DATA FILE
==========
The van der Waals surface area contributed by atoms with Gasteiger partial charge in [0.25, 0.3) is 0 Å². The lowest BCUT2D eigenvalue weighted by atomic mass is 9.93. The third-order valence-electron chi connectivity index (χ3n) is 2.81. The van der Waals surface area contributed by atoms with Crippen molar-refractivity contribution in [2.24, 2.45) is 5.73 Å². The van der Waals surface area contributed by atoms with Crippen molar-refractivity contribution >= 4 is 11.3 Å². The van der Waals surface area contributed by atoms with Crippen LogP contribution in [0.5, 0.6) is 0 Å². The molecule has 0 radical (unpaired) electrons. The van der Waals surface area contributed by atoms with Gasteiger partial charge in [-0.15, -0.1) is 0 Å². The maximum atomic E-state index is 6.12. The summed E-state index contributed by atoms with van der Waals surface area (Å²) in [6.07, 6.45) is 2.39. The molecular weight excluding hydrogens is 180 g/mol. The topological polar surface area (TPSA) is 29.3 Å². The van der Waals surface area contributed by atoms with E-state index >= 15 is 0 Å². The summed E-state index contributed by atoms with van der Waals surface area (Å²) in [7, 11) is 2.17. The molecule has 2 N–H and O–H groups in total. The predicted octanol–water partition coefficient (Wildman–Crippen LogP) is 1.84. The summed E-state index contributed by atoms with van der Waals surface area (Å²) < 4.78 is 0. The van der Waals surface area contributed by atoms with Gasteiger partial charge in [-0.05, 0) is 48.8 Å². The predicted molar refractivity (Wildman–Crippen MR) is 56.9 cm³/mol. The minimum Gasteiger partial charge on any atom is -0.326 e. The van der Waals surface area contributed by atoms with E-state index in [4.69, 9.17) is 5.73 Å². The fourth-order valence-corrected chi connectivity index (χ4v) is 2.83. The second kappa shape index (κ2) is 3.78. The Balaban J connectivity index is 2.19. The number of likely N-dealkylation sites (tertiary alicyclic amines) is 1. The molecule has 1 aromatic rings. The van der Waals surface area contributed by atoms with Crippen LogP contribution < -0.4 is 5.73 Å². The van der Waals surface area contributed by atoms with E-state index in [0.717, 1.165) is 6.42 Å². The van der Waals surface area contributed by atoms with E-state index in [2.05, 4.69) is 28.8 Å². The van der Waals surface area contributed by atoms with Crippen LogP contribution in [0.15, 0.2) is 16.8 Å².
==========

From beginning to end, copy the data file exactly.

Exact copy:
The van der Waals surface area contributed by atoms with Gasteiger partial charge in [0.25, 0.3) is 0 Å². The lowest BCUT2D eigenvalue weighted by atomic mass is 9.93. The third-order valence-electron chi connectivity index (χ3n) is 2.81. The van der Waals surface area contributed by atoms with Crippen molar-refractivity contribution in [2.24, 2.45) is 5.73 Å². The van der Waals surface area contributed by atoms with Crippen molar-refractivity contribution >= 4 is 11.3 Å². The van der Waals surface area contributed by atoms with Crippen LogP contribution in [0.5, 0.6) is 0 Å². The molecule has 0 radical (unpaired) electrons. The van der Waals surface area contributed by atoms with Gasteiger partial charge in [-0.15, -0.1) is 0 Å². The maximum atomic E-state index is 6.12. The summed E-state index contributed by atoms with van der Waals surface area (Å²) in [6.07, 6.45) is 2.39. The molecular weight excluding hydrogens is 180 g/mol. The topological polar surface area (TPSA) is 29.3 Å². The van der Waals surface area contributed by atoms with E-state index >= 15 is 0 Å². The summed E-state index contributed by atoms with van der Waals surface area (Å²) in [7, 11) is 2.17. The molecule has 2 N–H and O–H groups in total. The predicted octanol–water partition coefficient (Wildman–Crippen LogP) is 1.84. The summed E-state index contributed by atoms with van der Waals surface area (Å²) < 4.78 is 0. The van der Waals surface area contributed by atoms with Gasteiger partial charge in [-0.05, 0) is 48.8 Å². The predicted molar refractivity (Wildman–Crippen MR) is 56.9 cm³/mol. The minimum Gasteiger partial charge on any atom is -0.326 e. The van der Waals surface area contributed by atoms with E-state index in [4.69, 9.17) is 5.73 Å². The fourth-order valence-corrected chi connectivity index (χ4v) is 2.83. The second kappa shape index (κ2) is 3.78. The Balaban J connectivity index is 2.19. The number of likely N-dealkylation sites (tertiary alicyclic amines) is 1. The molecule has 1 aromatic rings. The van der Waals surface area contributed by atoms with Crippen LogP contribution < -0.4 is 5.73 Å². The van der Waals surface area contributed by atoms with E-state index in [0.717, 1.165) is 6.42 Å². The van der Waals surface area contributed by atoms with E-state index in [2.05, 4.69) is 28.8 Å². The van der Waals surface area contributed by atoms with Crippen LogP contribution in [0.15, 0.2) is 16.8 Å².